The German foreign minister went on suggest there’s is a bigger issue at play in the future the WTO and whether its dispute-resolving mechanisms can deal with China’s rise as a global economic power.
“We need to reform the WTO, especially with an eye to China, because the WTO works on the basis of market economic principles which are contradicted by the structures in China,” said Mr. Maas. He added that he had raised the issue with U.S. Trade Representative Robert Lighthizer on a recent U.S. visit and believes Washington and European Union officials are “in agreement.”
But it remains to be seen whether the Trump administration will throw its weight behind a WTO reform push or pursue a more immediate strategy of pressuring individual nations directly to join the U.S. pressure campaign, bypassing the slow, bureaucratic WTO processes.
Despite the tensions, Mr. Pompeo went to lengths Friday to praise the U.S.-Germany alliance, even as the two nations disagree on a range of fronts — most notably on Iran and the Trump administration’s withdrawal of the 2015 Iranian nuclear deal that Germany and other European powers are desperate to preserve.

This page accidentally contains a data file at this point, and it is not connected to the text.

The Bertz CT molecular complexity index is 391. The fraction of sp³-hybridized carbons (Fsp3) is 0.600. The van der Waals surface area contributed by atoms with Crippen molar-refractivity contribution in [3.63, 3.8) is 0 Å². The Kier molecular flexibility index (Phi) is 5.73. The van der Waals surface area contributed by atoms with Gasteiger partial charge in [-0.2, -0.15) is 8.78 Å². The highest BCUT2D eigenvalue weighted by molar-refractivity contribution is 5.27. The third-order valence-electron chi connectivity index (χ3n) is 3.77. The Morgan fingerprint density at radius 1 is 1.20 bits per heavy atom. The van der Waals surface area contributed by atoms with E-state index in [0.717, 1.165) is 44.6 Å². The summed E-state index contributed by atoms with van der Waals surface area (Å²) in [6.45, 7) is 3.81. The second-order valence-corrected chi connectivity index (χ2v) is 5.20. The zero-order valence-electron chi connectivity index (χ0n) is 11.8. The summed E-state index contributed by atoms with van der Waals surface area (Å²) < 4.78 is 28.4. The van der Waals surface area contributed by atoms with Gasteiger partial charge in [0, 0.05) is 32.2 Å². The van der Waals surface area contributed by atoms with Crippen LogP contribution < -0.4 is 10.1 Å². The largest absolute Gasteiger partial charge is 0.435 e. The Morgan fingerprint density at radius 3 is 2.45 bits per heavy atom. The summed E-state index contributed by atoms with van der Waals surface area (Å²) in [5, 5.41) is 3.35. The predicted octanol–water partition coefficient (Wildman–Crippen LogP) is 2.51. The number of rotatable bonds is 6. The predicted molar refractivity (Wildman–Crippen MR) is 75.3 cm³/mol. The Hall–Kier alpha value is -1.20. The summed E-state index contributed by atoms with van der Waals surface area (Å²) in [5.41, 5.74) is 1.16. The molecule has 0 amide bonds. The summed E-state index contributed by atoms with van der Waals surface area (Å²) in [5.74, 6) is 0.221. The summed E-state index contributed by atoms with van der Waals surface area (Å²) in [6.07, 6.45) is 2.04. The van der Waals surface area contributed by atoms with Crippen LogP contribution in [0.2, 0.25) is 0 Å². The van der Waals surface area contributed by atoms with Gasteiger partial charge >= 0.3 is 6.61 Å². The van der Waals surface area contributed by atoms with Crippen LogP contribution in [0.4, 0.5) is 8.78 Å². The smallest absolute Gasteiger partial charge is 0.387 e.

Mr. Pompeo, who also held a private meeting with Mrs. Merkel Friday, suggested Germany’s success in the post-World War II era is personal for him, especially this year as the world marks the 30th anniversary of the fall of the Berlin Wall.
“It is special to be here as we commemorate one of the 20th century’s great triumphs of freedom,” the secretary of state said. “I was a young tank commander stationed here. I patrolled, as part of the 2nd Armored Cavalry Regiment, the then-East German-West German boundary. … It will be remarkable when I come back in the fall to stand here 30 years later, a little bit grayer than I was when I was a young lieutenant, and celebrate with the people of Germany.”
“The German people continue to show just how much they prize security and how much they prize freedom for their own people, indeed for the world,” he said.
Disagreement on Iran
Mr. Pompeo’s European swing, concluding in Britain when he joins President Trump on his state visit, is part of a larger U.S. attempt to tamp down fears of a military escalation between Washington and Iran.